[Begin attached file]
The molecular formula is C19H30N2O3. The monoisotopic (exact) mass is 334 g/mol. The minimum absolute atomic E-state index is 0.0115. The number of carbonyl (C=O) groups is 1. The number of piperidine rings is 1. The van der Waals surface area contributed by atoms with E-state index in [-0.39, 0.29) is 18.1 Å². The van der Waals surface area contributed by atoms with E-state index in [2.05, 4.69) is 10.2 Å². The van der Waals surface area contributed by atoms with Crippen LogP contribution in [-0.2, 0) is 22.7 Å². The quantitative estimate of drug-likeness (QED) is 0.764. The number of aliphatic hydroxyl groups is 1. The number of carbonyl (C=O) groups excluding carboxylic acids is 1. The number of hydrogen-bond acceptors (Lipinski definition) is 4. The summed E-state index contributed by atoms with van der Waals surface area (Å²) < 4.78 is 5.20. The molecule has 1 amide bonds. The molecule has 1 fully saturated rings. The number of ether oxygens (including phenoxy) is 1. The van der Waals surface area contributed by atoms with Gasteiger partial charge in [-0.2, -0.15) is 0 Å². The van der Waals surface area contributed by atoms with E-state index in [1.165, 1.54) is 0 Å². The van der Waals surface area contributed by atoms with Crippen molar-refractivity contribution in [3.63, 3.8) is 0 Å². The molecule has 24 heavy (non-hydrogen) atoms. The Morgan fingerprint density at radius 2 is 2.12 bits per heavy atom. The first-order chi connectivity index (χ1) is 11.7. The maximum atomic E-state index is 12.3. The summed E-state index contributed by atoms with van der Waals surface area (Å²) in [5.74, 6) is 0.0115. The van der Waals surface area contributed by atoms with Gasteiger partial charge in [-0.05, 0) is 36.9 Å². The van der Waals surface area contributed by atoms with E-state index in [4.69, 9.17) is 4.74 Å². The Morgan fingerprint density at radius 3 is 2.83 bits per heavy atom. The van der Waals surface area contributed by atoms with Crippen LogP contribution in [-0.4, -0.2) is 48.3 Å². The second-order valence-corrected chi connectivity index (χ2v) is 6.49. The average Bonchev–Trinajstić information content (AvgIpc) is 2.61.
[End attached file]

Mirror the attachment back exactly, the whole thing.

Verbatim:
The molecular formula is C19H30N2O3. The monoisotopic (exact) mass is 334 g/mol. The minimum absolute atomic E-state index is 0.0115. The number of carbonyl (C=O) groups is 1. The number of piperidine rings is 1. The van der Waals surface area contributed by atoms with E-state index in [-0.39, 0.29) is 18.1 Å². The van der Waals surface area contributed by atoms with E-state index in [2.05, 4.69) is 10.2 Å². The van der Waals surface area contributed by atoms with Crippen LogP contribution in [-0.2, 0) is 22.7 Å². The quantitative estimate of drug-likeness (QED) is 0.764. The number of aliphatic hydroxyl groups is 1. The number of carbonyl (C=O) groups excluding carboxylic acids is 1. The number of hydrogen-bond acceptors (Lipinski definition) is 4. The summed E-state index contributed by atoms with van der Waals surface area (Å²) < 4.78 is 5.20. The molecule has 1 amide bonds. The molecule has 1 fully saturated rings. The number of ether oxygens (including phenoxy) is 1. The van der Waals surface area contributed by atoms with Gasteiger partial charge in [-0.2, -0.15) is 0 Å². The van der Waals surface area contributed by atoms with E-state index in [1.165, 1.54) is 0 Å². The van der Waals surface area contributed by atoms with Crippen molar-refractivity contribution in [3.63, 3.8) is 0 Å². The molecule has 24 heavy (non-hydrogen) atoms. The Morgan fingerprint density at radius 2 is 2.12 bits per heavy atom. The first-order chi connectivity index (χ1) is 11.7. The maximum atomic E-state index is 12.3. The summed E-state index contributed by atoms with van der Waals surface area (Å²) in [5.74, 6) is 0.0115. The van der Waals surface area contributed by atoms with Gasteiger partial charge in [-0.05, 0) is 36.9 Å². The van der Waals surface area contributed by atoms with E-state index in [4.69, 9.17) is 4.74 Å². The Morgan fingerprint density at radius 3 is 2.83 bits per heavy atom. The van der Waals surface area contributed by atoms with Crippen LogP contribution in [-0.4, -0.2) is 48.3 Å². The second-order valence-corrected chi connectivity index (χ2v) is 6.49. The average Bonchev–Trinajstić information content (AvgIpc) is 2.61.